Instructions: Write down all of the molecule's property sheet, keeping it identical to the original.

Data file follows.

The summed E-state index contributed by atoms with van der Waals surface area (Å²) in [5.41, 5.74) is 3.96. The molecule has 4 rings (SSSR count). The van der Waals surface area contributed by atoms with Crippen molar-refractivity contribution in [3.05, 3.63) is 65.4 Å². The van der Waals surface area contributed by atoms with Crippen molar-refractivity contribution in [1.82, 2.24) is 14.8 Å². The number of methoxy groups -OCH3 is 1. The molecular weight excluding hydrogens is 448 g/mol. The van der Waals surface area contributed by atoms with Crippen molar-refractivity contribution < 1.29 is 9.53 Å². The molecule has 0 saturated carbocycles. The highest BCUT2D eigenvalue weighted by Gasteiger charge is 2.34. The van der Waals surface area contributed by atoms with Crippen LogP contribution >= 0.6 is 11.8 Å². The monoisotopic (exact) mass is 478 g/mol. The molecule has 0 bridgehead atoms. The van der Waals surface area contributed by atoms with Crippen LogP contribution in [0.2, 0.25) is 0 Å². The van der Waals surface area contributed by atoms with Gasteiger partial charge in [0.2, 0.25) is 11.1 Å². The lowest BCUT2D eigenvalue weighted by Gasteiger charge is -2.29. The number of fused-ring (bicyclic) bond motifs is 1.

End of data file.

The summed E-state index contributed by atoms with van der Waals surface area (Å²) in [5.41, 5.74) is 3.96. The molecule has 4 rings (SSSR count). The van der Waals surface area contributed by atoms with Crippen molar-refractivity contribution in [3.05, 3.63) is 65.4 Å². The van der Waals surface area contributed by atoms with Crippen molar-refractivity contribution in [1.82, 2.24) is 14.8 Å². The number of methoxy groups -OCH3 is 1. The molecular weight excluding hydrogens is 448 g/mol. The van der Waals surface area contributed by atoms with Crippen molar-refractivity contribution < 1.29 is 9.53 Å². The molecule has 0 saturated carbocycles. The highest BCUT2D eigenvalue weighted by Gasteiger charge is 2.34. The van der Waals surface area contributed by atoms with Crippen LogP contribution >= 0.6 is 11.8 Å². The monoisotopic (exact) mass is 478 g/mol. The molecule has 0 bridgehead atoms. The van der Waals surface area contributed by atoms with Crippen LogP contribution in [0.2, 0.25) is 0 Å². The van der Waals surface area contributed by atoms with Gasteiger partial charge in [0.2, 0.25) is 11.1 Å². The lowest BCUT2D eigenvalue weighted by Gasteiger charge is -2.29. The number of fused-ring (bicyclic) bond motifs is 1.